Last year, regressive regulations were foisted on the whale watch community by rich shore owning people in the San Juans who courted the politicians in Washington D.C. with bogus ‘facts’ on whale watching boats stressing out the whales (you can read the research online that NOAA used to put a farther distance from the whales, and it clearly showed there was no evidence of whale watch boats affecting the whales, it was conjecture). Now research is showing that it’s the food, and perhaps, only additional conjecture, that when food is scarce, the boats, stress the whales out. Think that the Feds will reverse their decision? Not likely. It would have been much more useful to have had the Feds actually put in some bodies to enforce the existing regs rather than simply put more laws on the books that no one except legitimate businesses follow. But follow the money. Would be interesting to see how much those same shoreowners who shouted the loudest contributed to some of the current political campaigns.

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Not having enough Chinook salmon to eat stresses out southern resident killer whales in the Pacific Northwest more than having boatloads of whale watchers nearby, according to hormone levels of whales summering in the Salish Sea. In lean times, however, the stress level normally associated with boats becomes more pronounced, further underscoring the importance of having enough prey, according to Katherine Ayres, an environmental and pet-behavior consultant who led the research while a University of Washington doctoral student in biology. Ayres is lead author of a paper appearing online June 6, in the journal PLoS ONE.

http://www.sciencedaily.com/releases/2012/06/120606193452.htm

US Halts Makah Whaling Study After Seven Years – PDN

A 7-year-old study on the potential environmental impact of Makah whaling is being ditched, the federal government announced. The National Oceanic and Atmospheric Administration, National Marine Fisheries Service and Department of Commerce issued a “notice to terminate” the draft environmental impact statement Monday. This is the latest development in lengthy legal battles over the Makah tribe’s treaty right to hunt whales — and comes only days after the 13th anniversary of a Makah whaling crew legally killing a gray whale off Neah Bay. U.S. halts Makah whaling study after seven years over ‘new scientific information’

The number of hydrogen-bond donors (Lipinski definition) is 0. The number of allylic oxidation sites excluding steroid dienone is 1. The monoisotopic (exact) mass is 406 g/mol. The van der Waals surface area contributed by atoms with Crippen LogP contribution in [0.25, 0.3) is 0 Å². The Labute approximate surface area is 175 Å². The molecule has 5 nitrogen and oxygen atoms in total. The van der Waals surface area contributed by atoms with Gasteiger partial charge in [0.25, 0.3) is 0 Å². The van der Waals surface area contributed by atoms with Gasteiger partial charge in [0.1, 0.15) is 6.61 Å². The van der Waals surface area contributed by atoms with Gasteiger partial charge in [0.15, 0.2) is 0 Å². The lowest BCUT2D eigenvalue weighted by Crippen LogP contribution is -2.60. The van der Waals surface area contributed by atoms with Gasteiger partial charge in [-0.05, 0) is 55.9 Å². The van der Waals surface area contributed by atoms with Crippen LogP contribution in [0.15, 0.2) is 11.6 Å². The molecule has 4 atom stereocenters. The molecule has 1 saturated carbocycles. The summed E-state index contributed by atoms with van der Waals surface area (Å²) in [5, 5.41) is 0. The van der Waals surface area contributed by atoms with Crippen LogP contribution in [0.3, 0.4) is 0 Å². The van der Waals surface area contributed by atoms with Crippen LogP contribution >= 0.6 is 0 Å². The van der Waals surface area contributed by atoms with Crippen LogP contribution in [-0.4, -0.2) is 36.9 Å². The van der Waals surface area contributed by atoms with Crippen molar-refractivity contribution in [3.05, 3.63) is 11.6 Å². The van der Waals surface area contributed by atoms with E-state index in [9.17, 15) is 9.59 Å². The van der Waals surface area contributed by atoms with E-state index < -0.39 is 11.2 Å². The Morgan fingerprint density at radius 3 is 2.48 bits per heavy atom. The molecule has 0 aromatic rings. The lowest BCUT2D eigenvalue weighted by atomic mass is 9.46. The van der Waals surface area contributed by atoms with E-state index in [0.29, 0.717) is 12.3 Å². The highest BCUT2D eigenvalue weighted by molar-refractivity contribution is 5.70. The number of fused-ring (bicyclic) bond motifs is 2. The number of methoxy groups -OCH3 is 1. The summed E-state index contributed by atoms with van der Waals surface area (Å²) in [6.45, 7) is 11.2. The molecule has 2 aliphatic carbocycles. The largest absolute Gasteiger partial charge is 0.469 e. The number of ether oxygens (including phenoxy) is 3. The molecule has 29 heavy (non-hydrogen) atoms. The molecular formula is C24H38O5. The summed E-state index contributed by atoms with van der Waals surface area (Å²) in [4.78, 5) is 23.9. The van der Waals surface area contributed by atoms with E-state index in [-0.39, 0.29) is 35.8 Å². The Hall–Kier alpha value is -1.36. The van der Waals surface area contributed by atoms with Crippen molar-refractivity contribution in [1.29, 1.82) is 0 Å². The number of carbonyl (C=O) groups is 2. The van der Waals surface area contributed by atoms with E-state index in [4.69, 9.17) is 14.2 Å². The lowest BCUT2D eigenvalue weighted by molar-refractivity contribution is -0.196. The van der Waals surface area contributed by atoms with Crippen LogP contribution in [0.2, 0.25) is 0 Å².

Whaling Study for Makah by Feds Stopped

Sonar, explosives pose high risk for marine mammals – Tacoma News Tribune

The Navy is continuing to promote that they can expand their training here inside Puget Sound without harming marine mammals, yet more and more troubling information keeps coming out. Given that we have little ability to monitor the Navy actitivites, and strange things like porpoises and whales washing up dead with odd problems, it’s worthy of concern….

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The U.S. Navy may hurt more dolphins and whales by using sonar and explosives in Hawaii and California than thought, says an analysis that reflects new research and covers naval activities in a wider area than previous studies. The Navy estimates its use of explosives and sonar may unintentionally cause more than 1,600 instances of hearing loss or other injury to marine mammals each year, according to a draft environmental impact statement that covers training and testing planned from 2014 to 2019. The Navy calculates the explosives could potentially kill more than 200 marine mammals a year.

http://www.thenewstribune.com/2012/05/12/2140800/sonar-explosives-pose-high-risk.html

Orcas in Admiralty Inlet!

Lots of reports of orca sitings by the Orca Network. They went by in large numbers last week and again this week.